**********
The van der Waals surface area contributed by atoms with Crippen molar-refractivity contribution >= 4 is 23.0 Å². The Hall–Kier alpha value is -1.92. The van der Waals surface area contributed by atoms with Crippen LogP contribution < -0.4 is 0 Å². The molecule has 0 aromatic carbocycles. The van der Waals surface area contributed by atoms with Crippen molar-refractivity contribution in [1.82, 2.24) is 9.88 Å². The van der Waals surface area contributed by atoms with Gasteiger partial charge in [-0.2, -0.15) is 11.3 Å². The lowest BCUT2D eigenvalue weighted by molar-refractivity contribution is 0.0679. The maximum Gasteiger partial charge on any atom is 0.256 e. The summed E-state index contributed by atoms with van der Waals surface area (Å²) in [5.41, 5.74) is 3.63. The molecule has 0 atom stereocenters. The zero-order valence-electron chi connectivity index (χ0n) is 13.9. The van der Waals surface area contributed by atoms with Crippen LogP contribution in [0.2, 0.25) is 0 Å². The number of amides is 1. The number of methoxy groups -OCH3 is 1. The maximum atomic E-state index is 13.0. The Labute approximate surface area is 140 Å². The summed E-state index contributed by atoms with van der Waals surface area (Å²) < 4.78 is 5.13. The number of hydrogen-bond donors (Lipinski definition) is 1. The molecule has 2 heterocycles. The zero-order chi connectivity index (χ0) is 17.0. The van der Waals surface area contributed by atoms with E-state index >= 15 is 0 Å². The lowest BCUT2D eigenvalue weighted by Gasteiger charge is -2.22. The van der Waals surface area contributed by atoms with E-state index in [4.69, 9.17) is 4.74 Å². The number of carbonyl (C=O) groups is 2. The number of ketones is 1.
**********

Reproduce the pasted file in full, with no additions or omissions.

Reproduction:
The van der Waals surface area contributed by atoms with Crippen molar-refractivity contribution >= 4 is 23.0 Å². The Hall–Kier alpha value is -1.92. The van der Waals surface area contributed by atoms with Crippen LogP contribution < -0.4 is 0 Å². The molecule has 0 aromatic carbocycles. The van der Waals surface area contributed by atoms with Crippen molar-refractivity contribution in [1.82, 2.24) is 9.88 Å². The van der Waals surface area contributed by atoms with Gasteiger partial charge in [-0.2, -0.15) is 11.3 Å². The lowest BCUT2D eigenvalue weighted by molar-refractivity contribution is 0.0679. The maximum Gasteiger partial charge on any atom is 0.256 e. The summed E-state index contributed by atoms with van der Waals surface area (Å²) in [5.41, 5.74) is 3.63. The molecule has 0 atom stereocenters. The zero-order valence-electron chi connectivity index (χ0n) is 13.9. The van der Waals surface area contributed by atoms with Crippen LogP contribution in [0.2, 0.25) is 0 Å². The number of amides is 1. The number of methoxy groups -OCH3 is 1. The maximum atomic E-state index is 13.0. The Labute approximate surface area is 140 Å². The summed E-state index contributed by atoms with van der Waals surface area (Å²) < 4.78 is 5.13. The number of hydrogen-bond donors (Lipinski definition) is 1. The molecule has 2 heterocycles. The zero-order chi connectivity index (χ0) is 17.0. The van der Waals surface area contributed by atoms with E-state index >= 15 is 0 Å². The lowest BCUT2D eigenvalue weighted by Gasteiger charge is -2.22. The van der Waals surface area contributed by atoms with E-state index in [4.69, 9.17) is 4.74 Å². The number of carbonyl (C=O) groups is 2. The number of ketones is 1.